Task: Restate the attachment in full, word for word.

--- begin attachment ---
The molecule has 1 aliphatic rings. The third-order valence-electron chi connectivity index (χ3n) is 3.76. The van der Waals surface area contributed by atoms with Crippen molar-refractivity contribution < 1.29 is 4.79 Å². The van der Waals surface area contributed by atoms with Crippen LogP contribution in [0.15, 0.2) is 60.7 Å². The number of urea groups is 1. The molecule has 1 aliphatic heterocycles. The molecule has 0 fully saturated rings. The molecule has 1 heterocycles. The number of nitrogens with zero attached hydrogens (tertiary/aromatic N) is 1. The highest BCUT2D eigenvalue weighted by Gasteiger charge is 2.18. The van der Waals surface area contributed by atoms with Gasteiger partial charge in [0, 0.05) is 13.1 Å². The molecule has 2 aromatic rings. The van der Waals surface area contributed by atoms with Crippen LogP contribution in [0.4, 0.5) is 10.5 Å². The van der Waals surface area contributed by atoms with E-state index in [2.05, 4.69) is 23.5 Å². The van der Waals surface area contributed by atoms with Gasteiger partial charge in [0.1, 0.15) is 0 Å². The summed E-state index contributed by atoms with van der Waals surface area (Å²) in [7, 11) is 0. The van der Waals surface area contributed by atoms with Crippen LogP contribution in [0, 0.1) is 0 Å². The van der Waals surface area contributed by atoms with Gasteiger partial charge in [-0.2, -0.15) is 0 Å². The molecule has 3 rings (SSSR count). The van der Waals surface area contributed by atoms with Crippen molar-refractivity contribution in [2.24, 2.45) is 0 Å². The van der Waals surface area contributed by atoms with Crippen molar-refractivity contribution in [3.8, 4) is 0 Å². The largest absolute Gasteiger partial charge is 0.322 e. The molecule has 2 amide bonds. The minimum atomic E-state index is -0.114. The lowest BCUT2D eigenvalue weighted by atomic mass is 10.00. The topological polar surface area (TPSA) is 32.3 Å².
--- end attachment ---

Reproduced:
The molecule has 1 aliphatic rings. The third-order valence-electron chi connectivity index (χ3n) is 3.76. The van der Waals surface area contributed by atoms with Crippen molar-refractivity contribution < 1.29 is 4.79 Å². The van der Waals surface area contributed by atoms with Crippen LogP contribution in [0.15, 0.2) is 60.7 Å². The number of urea groups is 1. The molecule has 1 aliphatic heterocycles. The molecule has 0 fully saturated rings. The molecule has 1 heterocycles. The number of nitrogens with zero attached hydrogens (tertiary/aromatic N) is 1. The highest BCUT2D eigenvalue weighted by Gasteiger charge is 2.18. The van der Waals surface area contributed by atoms with Gasteiger partial charge in [0, 0.05) is 13.1 Å². The molecule has 2 aromatic rings. The van der Waals surface area contributed by atoms with Crippen LogP contribution in [0.4, 0.5) is 10.5 Å². The van der Waals surface area contributed by atoms with E-state index in [2.05, 4.69) is 23.5 Å². The van der Waals surface area contributed by atoms with Gasteiger partial charge in [0.1, 0.15) is 0 Å². The summed E-state index contributed by atoms with van der Waals surface area (Å²) in [7, 11) is 0. The van der Waals surface area contributed by atoms with Crippen LogP contribution in [0, 0.1) is 0 Å². The van der Waals surface area contributed by atoms with Gasteiger partial charge in [-0.2, -0.15) is 0 Å². The molecule has 3 rings (SSSR count). The van der Waals surface area contributed by atoms with Crippen molar-refractivity contribution in [2.24, 2.45) is 0 Å². The van der Waals surface area contributed by atoms with Crippen molar-refractivity contribution in [3.8, 4) is 0 Å². The largest absolute Gasteiger partial charge is 0.322 e. The molecule has 2 amide bonds. The minimum atomic E-state index is -0.114. The lowest BCUT2D eigenvalue weighted by atomic mass is 10.00. The topological polar surface area (TPSA) is 32.3 Å².